More ideas for your content offers database

Your content offers database doesn’t have to be super complicated or fancy. Personally, because I like seeing the relation to my content creation hub, I prefer to keep things minimalist. But here are a few more ideas to inspire your content offers database.

Make notes and brainstorm within the offer page

This is my favorite way to use Notion to organize content offers. For the Notion for Blogging series especially, I had a lot of plates spinning. In addition to creating a paid template pack plus several smaller template bundles, I also had YouTube videos, blog posts, social media posts, and email campaigns to create and organize.

The offer page kept me grounded and on-task. I created a full list of all the templates and template bundles, which pages were included in them, and their prices. Underneath all that, I embedded filtered views of my content creation hub and editorial task list to show only content and tasks related to the offer. Which handily leads to my next tip.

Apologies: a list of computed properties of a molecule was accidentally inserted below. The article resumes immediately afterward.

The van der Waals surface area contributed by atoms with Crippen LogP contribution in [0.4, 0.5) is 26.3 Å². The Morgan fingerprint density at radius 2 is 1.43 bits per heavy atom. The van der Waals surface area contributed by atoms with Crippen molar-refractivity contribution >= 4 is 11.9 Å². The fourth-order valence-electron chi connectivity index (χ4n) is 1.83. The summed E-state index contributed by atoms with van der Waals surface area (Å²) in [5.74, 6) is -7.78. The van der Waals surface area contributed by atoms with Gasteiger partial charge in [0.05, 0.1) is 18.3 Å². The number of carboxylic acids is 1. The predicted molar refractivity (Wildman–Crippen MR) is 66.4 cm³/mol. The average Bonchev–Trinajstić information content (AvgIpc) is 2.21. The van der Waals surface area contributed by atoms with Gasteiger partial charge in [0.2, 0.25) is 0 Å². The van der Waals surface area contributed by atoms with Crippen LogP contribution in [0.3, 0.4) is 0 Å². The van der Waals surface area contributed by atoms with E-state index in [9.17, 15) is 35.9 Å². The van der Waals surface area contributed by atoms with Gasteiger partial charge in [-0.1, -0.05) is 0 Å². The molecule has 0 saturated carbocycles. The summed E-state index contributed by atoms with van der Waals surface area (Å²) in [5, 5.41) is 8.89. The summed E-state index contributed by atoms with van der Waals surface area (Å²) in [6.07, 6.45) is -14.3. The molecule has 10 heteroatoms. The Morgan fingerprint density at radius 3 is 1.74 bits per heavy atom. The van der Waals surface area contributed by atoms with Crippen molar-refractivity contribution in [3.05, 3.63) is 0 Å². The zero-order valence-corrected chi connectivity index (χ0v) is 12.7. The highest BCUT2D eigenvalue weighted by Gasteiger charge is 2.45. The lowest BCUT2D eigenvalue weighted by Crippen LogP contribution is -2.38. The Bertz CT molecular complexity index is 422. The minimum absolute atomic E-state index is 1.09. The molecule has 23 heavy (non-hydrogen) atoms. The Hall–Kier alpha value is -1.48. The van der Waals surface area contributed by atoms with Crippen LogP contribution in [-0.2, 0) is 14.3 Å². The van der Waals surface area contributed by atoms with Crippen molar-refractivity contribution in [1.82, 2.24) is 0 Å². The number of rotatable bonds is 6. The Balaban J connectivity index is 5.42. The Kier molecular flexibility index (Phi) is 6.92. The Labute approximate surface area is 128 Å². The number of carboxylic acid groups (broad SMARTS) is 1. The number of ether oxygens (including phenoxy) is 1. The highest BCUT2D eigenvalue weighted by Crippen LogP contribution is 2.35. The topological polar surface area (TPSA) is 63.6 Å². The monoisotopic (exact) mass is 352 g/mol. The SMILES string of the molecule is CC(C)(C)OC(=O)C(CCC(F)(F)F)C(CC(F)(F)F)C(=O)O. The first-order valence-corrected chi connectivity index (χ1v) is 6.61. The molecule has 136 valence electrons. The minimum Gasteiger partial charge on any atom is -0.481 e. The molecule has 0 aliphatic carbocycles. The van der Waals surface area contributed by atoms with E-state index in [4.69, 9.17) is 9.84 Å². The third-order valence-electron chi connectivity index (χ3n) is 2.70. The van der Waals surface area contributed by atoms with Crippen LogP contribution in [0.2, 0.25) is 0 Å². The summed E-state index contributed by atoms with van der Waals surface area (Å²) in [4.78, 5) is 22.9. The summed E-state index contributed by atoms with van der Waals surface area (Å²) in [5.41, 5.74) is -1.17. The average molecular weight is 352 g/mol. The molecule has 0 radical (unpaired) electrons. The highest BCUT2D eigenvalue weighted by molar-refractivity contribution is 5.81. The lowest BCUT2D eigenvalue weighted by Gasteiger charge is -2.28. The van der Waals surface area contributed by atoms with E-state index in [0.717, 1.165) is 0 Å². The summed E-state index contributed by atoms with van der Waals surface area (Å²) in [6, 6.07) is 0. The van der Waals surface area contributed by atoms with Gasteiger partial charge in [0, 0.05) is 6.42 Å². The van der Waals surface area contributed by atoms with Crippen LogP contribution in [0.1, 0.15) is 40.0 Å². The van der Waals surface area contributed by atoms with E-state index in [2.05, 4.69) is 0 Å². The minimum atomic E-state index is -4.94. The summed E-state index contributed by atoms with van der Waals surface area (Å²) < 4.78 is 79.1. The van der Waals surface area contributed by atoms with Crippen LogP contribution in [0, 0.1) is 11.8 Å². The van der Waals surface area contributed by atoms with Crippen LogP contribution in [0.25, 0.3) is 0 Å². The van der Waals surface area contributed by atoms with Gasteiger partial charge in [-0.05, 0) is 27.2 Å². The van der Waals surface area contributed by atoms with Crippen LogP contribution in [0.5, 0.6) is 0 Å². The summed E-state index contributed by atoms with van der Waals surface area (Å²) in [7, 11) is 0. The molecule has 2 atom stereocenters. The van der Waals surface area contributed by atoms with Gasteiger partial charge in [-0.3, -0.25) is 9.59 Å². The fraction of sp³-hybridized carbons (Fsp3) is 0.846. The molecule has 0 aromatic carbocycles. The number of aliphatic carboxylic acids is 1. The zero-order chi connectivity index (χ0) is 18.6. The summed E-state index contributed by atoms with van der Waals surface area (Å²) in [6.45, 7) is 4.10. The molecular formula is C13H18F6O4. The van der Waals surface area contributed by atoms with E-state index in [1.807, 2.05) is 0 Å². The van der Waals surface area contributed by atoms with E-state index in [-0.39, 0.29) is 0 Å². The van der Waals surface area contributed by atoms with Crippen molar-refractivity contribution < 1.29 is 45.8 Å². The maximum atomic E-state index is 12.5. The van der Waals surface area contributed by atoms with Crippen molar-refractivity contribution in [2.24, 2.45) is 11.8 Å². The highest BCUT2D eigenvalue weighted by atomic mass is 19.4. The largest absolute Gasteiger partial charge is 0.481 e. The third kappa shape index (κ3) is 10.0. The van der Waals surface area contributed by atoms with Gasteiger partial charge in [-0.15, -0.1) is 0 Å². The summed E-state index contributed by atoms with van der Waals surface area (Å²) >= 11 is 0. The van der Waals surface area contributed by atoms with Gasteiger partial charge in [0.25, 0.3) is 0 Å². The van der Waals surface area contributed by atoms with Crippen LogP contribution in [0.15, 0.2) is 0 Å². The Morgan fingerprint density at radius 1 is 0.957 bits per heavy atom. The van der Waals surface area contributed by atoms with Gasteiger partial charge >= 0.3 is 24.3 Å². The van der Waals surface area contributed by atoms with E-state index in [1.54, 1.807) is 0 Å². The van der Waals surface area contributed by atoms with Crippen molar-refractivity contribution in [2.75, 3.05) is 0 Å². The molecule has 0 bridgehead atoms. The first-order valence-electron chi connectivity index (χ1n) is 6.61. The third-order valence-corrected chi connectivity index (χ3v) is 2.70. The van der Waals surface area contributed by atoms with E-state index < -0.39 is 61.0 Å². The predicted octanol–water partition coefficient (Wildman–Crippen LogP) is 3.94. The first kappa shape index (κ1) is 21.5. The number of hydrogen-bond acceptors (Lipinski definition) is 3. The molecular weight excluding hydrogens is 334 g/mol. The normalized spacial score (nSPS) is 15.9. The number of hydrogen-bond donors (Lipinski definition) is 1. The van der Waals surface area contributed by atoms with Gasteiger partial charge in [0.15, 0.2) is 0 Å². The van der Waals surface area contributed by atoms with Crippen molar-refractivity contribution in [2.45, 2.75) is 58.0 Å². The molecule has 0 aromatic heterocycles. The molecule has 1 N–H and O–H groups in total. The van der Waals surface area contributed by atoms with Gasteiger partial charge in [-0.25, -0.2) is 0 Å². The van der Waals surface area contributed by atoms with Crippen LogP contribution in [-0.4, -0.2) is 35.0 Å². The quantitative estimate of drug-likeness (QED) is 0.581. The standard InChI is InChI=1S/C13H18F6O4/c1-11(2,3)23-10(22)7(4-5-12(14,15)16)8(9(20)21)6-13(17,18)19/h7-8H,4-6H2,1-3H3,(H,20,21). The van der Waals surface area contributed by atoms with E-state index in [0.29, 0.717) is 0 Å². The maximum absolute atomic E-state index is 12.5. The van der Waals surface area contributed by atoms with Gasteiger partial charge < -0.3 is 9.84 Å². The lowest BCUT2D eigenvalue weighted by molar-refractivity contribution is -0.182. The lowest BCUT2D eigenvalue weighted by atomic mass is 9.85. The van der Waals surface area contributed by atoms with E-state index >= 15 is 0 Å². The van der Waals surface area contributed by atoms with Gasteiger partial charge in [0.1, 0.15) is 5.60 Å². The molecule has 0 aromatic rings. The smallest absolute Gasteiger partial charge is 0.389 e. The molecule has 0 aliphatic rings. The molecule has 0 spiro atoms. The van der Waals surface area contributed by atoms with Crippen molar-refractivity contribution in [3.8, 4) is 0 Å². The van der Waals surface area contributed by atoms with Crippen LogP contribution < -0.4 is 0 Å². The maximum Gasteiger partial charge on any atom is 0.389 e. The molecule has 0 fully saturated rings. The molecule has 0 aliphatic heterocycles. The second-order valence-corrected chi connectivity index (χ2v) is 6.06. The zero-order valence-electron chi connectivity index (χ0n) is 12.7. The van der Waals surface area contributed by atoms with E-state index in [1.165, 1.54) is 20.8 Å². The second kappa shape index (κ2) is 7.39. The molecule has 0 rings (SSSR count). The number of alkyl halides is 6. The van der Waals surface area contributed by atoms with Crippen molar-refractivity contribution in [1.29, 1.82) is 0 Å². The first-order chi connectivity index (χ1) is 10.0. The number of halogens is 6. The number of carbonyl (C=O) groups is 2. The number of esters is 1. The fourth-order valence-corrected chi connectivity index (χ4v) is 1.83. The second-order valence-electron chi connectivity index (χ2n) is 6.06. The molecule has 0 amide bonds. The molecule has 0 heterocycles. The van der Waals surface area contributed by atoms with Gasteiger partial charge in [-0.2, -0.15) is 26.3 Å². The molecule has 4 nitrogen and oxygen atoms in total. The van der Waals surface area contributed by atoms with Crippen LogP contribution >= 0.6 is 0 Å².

Track campaign-related tasks

Depending on the scope of your offer, you’re probably juggling other miscellaneous tasks:

  • Creating graphics for ads
  • Auditing old posts to add the new CTA
  • Creating and designing a landing page

I have a separate database for editorial tasks, which I embedded into my offer page. If that’s too complicated or extra for your needs, you can also create a simple checklist right on the page for subtasks associated with your offer.

Planning and creating content offers in Notion: wrapping up

You don’t need me to tell you that content offers are essential for monetizing your blog and growing your audience. But maybe you do need me to tell you there’s an easier way to plan your offer and create all the content associated with it in one place. (That’s partly why you’re here, right?)